Both the E6 and Västkustbanan sweep close to the office building in Kallebäck. Nevertheless, no traffic noise is considered on the thirteenth floor, where Low Noise Factory is located. Instead, here is another kind of noise in the center. Namely, the inevitable signal noise that occurs in all electronics, including the random movements of the electrons in semiconductors.
In the company's transistor-based amplifiers, this noise is reduced to an absolute minimum. How?
Well, you benefit from phenomena that only occur on a nano-scale, with exotic materials such as indium phosphide and - in most cases - through cryogenic use. That is, cooling to a few degrees above absolute zero.
"The vast majority of applications do not benefit from such a low noise. It is fine with something worse and cheaper", explains the company's founder and principal owner Niklas Wadefalk (to the right).
One exception is the radio astronomy, which is trying to capture extremely weak signals from space.
"It is usually said that the sensitivity of a radio telescope is equal to the capture area divided by the system noise. This means that the sensitivity can be improved either by larger antennas, which can cost millions, or by less noise in the amplifier", explains Niklas Wadefalk and adds that the latter becomes considerably cheaper.
It was precisely to meet the demanding radio astronomers' needs that he started the company thirteen years ago. He had previously worked for a few years as a research engineer at Chalmers and learned to build cryo-amplifiers. Such amplifiers had long been an important research area at Chalmers, driven by recurring assignments to build single-piece amplifiers for different space projects, including for the Odin satellite. Then Niklas Wadefalk was attracted to the Caltech University in California, where for five years he further developed the design of the cryo amplifier. During these years the radio astronomy changed. Gradually, they began to plan future telescopes in the form of many, small scattered antennas instead of single large ones.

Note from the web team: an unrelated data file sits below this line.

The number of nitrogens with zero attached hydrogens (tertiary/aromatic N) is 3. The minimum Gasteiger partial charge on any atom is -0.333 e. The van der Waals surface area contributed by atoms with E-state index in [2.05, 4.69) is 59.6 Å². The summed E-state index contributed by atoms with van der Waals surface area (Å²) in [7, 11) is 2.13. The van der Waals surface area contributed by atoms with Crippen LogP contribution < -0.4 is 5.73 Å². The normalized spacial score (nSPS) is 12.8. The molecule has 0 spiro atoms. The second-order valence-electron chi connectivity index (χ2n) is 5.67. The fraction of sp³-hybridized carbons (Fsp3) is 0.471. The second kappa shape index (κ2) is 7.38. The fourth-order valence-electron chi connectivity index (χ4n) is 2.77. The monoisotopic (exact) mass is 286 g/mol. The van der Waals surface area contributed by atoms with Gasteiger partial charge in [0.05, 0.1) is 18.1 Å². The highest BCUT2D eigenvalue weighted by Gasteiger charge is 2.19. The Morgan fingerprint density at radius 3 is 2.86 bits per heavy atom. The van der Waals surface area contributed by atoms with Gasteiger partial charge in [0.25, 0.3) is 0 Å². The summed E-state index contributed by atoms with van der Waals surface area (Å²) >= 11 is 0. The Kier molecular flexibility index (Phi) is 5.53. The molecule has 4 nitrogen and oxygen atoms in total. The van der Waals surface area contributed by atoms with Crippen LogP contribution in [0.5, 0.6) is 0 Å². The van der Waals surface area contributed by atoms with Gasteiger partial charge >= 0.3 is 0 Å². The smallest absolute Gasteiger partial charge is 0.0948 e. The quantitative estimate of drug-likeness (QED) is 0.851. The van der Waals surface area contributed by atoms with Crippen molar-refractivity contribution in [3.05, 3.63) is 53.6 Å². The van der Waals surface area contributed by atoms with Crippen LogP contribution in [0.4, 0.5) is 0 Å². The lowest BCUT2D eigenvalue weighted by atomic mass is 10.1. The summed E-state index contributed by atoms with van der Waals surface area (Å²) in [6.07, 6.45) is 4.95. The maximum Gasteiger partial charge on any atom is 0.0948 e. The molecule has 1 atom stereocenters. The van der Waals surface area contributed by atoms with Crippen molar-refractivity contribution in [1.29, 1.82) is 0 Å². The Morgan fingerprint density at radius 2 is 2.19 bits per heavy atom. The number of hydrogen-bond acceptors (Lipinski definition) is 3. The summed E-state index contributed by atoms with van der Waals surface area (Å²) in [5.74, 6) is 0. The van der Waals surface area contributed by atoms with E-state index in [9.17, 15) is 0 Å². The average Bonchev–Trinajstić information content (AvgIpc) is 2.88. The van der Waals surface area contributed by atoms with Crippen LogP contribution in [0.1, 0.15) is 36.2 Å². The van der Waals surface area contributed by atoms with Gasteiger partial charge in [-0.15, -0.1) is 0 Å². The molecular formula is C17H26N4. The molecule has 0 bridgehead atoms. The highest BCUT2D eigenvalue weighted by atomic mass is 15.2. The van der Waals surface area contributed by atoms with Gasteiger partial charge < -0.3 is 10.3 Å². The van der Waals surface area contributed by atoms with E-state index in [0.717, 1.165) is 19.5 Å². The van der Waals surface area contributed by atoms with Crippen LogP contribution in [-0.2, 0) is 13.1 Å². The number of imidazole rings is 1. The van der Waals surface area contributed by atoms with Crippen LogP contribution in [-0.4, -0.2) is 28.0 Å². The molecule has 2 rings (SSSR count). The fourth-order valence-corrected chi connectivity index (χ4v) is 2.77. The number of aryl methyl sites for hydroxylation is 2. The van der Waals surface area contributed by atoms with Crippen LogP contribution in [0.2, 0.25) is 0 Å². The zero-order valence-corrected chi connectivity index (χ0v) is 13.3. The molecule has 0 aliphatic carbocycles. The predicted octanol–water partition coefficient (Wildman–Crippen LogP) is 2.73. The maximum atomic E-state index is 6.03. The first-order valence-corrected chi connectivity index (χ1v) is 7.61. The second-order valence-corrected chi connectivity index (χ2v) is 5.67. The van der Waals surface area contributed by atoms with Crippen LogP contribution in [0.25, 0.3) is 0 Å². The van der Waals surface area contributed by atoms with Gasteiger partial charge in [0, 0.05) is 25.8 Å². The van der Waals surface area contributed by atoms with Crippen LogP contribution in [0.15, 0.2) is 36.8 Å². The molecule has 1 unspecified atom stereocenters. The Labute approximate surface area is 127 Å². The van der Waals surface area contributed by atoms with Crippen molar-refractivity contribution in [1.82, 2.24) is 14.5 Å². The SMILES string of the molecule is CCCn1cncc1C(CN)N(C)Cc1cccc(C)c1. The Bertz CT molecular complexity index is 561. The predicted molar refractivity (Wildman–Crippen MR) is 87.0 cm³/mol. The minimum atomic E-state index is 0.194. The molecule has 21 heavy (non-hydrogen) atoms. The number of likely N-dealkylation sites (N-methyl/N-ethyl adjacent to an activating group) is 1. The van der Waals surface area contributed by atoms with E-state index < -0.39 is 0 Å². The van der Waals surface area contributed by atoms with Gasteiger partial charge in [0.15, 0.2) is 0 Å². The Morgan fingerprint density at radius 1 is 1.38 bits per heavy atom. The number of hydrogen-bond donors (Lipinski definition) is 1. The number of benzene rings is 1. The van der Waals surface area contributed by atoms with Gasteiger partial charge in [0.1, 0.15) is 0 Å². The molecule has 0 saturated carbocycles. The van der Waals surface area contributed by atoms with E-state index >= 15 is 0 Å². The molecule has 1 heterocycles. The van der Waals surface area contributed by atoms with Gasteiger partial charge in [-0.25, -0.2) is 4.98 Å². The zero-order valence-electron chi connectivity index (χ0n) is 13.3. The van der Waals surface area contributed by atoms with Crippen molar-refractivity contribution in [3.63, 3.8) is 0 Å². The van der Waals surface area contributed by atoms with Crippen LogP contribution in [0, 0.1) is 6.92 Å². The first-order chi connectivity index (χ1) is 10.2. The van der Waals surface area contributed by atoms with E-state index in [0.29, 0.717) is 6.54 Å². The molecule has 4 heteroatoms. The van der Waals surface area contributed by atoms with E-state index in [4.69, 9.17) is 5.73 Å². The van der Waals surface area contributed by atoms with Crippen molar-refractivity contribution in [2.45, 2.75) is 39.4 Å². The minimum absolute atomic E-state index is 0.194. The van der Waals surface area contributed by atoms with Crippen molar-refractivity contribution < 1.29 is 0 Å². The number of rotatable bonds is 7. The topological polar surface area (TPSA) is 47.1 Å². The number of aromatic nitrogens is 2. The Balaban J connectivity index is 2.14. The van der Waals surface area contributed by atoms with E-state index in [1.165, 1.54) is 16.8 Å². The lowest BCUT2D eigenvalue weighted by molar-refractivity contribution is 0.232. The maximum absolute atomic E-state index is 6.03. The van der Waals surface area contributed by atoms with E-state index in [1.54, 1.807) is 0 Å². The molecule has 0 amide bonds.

"Hence, hundreds, perhaps thousands of low noise amplifiers would be needed, something that universities and research institutions would hardly be able to produce themselves. I saw a niche for a commercial and serious company that could provide guarantees and ensure continuity."
He decided to move home to Gothenburg and Chalmers again, while he started Low Noise Factory alongside. Bit at first, it wasn't so much of a factory. The company's first amplifier, Niklas Wadefalk manufactured in his own bedroom. But graduallt, orders rolled in.
Inside the Low Noise Factory's best-selling amplifier, popular in both quantum research and radio astronomy.
Since the core component itself, the half-millimeter-sized transistors, was processed in Chalmers cleanroom, a steep learning curve was also initiated in production technology at Chalmers. At the start, a few hundred transistors were manufactured on centimeter-sized pieces of indium phosphide.
"Today, 50,000 transistors can be placed on a "wafer" large as a CD. It has been an avalanche development thanks to all the feedback between us and Chalmers."
Another big change is that many amplifiers are now made in the form of an integrated circuit, which minimizes the need for manual mounting work on the microscope.
With a pincette, one of the fifty thousand transistors from the "wafer" manufactured in Chalmers clean room is picked to become a core component of a new amplifier.
Low Noise Factory is today, with its nine employees, almost alone in the world to manufacture cryogenic amplifiers for the very highest low noise requirements.
The production rate is now up to a thousand units per year. But the radio astronomers are not behind the recent increase in order intake. Instead, the orders come from the many universities and IT companies that are competing to create the first useful quantum computer.
"It is a large and growing market for us, but it also means new and higher demands."
One demand applies to the heat development of the amplifiers. Quantum computer scientists think that 4 kelvin is too hot, they prefer to go down in millikelvin.
"It is not certain that it is possible to use transistor amplifiers for this, but we are researching with Chalmers to get further."
It will probably be in the form of the same kind of tangible experimentation that has so far yielded results. According to Niklas Wadefalk, there is no exclusive theoretical knowledge or "business secret" that lies behind the company's dominance within its niche.
"There is some feature of our transistors that makes them better than any other at cryogenic temperatures. Something we have come up with through a lot of trial-and-error. But exactly what, we don't actually know."
Text: Björn Forsman
Photo: Anna-Lena Lundqvist
Previously published in Chalmers magasin, no. 2, 2018.